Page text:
* relying heavily on sources that have grinds to ax against the government of Eritrea while studiously avoiding views and perspectives of many Eritrean communities and associations;
* dismissing the prevailing “no war no peace” situation as having no impact on the full enjoyment of the people;
* underrating the remarkable achievements of MDGs made by Eritrea; and by
* not reflecting information provided to her from her contacts with Eritrean officials in several places.
Let me now address some of the substantive issues raised by the Rapporteur:
On national service: As citizens of a small nation, Eritrean citizens have the shared duty to defend and protect the sovereignty and political independence of the country. By the end of 2005, the Government demobilized 105 thousand National Service members with financial support from World Bank, European Union and other multilateral and bilateral partners. Moreover, the national service has evolved over the years. the youth, aged 18 and above, are not required to stay in an over extended military service. Instead, they are accorded with wider educational opportunities in line with the policy of the government wherein more emphasis is placed on the development of the nation’s human capital. Sawa, which started as a national service training facility, has long been transformed to an academic and vocational training center. The youth after completing the last year of high school in Sawa, depending on their academic performance, either pursue degree college program, a two year diploma course or one year certificate training.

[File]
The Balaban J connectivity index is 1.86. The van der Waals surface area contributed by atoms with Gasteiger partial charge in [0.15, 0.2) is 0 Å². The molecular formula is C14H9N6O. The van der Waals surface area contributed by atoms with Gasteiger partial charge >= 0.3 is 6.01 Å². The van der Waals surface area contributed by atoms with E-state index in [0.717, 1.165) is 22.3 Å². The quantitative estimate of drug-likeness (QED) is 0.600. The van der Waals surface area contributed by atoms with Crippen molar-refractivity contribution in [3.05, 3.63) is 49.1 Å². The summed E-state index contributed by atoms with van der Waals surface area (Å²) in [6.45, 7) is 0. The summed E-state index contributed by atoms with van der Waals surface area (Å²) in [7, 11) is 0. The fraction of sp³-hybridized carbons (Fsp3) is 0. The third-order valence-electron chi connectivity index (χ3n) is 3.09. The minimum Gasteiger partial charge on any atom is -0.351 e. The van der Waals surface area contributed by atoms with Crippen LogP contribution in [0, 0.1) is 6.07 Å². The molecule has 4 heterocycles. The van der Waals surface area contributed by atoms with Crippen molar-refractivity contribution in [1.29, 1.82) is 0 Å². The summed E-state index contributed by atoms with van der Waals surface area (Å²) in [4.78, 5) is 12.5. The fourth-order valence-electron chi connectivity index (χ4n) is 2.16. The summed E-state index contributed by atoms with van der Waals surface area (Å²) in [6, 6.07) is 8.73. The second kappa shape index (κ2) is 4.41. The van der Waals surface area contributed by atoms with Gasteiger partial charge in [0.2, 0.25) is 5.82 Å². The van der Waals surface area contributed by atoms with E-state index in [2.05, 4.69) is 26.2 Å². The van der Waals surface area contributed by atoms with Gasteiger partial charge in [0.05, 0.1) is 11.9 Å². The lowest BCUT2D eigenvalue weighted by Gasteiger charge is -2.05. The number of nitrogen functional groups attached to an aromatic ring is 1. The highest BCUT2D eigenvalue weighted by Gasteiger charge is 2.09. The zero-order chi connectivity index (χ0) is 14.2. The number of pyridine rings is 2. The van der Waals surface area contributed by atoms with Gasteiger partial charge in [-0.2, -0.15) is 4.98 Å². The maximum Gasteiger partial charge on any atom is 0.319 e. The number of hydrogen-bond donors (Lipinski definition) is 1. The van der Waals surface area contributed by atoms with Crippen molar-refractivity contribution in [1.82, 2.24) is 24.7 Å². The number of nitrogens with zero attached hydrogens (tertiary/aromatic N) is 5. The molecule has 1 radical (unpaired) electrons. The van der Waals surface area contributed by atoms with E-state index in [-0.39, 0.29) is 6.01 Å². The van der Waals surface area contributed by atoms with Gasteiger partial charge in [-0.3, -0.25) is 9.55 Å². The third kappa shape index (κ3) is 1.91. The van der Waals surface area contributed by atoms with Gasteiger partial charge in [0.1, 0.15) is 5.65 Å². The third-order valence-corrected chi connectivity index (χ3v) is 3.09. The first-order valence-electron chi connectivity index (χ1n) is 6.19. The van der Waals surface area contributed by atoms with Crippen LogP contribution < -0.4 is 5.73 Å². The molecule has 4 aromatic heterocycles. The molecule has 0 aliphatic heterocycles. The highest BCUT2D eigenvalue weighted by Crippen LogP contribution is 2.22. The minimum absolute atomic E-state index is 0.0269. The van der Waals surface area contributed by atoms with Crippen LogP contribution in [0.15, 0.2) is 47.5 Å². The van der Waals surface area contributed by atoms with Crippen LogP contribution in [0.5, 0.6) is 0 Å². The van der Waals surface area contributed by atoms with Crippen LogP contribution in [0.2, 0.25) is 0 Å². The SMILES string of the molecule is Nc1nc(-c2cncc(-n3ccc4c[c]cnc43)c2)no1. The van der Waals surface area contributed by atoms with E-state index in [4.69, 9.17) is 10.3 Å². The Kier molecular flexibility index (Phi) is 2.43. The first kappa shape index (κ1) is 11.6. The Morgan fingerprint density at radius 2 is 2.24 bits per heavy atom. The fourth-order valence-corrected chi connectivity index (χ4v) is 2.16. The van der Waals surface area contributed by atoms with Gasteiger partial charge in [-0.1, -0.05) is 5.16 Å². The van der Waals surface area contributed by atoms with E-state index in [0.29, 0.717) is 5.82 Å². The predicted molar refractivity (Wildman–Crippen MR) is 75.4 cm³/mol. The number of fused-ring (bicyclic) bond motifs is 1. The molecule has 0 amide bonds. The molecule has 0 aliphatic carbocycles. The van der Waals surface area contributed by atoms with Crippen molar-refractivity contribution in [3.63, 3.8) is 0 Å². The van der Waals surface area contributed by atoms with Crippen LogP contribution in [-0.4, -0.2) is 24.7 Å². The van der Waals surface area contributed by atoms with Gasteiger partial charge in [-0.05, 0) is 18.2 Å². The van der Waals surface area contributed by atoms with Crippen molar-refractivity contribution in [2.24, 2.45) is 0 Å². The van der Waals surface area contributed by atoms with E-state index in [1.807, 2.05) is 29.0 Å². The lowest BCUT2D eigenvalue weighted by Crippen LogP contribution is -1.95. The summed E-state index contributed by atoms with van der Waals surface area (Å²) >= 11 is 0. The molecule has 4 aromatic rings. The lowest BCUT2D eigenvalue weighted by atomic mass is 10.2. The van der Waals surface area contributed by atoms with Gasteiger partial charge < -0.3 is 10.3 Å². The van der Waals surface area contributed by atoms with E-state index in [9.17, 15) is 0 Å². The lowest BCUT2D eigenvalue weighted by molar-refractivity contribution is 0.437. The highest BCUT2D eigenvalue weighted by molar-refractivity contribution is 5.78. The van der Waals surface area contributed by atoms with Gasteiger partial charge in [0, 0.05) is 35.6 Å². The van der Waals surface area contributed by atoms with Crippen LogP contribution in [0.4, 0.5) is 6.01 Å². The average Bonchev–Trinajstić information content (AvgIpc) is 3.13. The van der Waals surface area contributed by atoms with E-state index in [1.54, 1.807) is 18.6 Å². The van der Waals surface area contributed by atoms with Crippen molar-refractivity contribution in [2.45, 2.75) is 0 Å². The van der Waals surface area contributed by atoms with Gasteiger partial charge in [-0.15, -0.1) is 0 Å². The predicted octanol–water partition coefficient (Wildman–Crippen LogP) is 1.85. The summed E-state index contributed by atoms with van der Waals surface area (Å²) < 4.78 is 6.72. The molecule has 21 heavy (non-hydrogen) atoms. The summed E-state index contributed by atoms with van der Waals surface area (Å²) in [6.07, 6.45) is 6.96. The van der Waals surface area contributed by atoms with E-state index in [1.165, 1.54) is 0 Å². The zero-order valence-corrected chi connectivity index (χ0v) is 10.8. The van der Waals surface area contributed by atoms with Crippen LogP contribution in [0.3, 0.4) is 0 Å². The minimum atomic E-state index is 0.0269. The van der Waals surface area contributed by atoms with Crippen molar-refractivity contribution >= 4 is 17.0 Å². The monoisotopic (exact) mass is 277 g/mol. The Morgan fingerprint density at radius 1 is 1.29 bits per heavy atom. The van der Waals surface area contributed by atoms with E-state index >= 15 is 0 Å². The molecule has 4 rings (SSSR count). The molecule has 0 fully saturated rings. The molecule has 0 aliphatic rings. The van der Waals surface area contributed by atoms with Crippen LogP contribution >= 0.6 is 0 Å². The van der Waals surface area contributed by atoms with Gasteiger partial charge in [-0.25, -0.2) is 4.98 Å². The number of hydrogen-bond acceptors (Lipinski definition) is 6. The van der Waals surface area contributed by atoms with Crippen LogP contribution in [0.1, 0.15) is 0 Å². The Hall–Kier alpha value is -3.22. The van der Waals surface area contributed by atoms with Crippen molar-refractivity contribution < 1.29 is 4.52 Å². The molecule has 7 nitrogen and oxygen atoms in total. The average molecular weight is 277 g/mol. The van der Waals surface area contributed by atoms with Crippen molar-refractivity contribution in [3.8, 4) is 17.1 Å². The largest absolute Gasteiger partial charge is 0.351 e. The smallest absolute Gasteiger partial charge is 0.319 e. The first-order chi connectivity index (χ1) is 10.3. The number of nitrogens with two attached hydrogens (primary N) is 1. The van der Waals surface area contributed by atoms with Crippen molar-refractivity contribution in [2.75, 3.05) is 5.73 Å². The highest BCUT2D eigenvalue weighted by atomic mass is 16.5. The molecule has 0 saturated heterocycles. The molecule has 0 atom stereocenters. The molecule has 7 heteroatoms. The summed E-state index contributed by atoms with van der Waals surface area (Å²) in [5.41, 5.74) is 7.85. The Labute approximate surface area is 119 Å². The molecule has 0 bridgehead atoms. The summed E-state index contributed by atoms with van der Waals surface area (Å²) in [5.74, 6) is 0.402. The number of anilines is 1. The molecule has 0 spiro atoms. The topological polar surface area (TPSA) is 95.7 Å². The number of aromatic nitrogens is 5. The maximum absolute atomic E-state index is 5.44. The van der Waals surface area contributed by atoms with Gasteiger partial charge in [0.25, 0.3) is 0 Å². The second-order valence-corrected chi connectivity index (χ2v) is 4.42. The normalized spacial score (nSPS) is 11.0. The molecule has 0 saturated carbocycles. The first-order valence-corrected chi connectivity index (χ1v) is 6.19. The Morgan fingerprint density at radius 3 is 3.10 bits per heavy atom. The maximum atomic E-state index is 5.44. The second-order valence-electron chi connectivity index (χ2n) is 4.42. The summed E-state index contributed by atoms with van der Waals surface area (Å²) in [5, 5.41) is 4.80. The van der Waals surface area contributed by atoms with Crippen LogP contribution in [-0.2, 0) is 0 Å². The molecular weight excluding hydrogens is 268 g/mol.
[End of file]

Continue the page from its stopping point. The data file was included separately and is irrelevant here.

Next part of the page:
After graduation the students are assigned to line ministries, including the Ministry of Education where there is a huge demand for teachers. The challenge Eritrea continues to face is, however, its inability to pay salaries commensurate with the rising cost of living. The low pay is not limited to the youth under national service, but to the wider public employees. The government periodically takes a variety of measures to mitigate the financial burden on the service women and servicemen. Recently, the government has launched various schemes and stop-gap measures until the overall situation is reverted to normalcy.
Last but not least, the Eritrean law prohibits citizens under the age of 18 from serving in the armed services is strictly adhered to.
On illegal crossing of the border: Crossing the border illegally is certainly an offense, but there is categorically no “shoot to kill policy’. Such willful and baseless accusations only discredit those who make them. When apprehended, first time offenders are kept in detention that has now been reduced to three months. As detainees, their rights are respected, and contrary to politically motivated accusations, they are not subject to torture.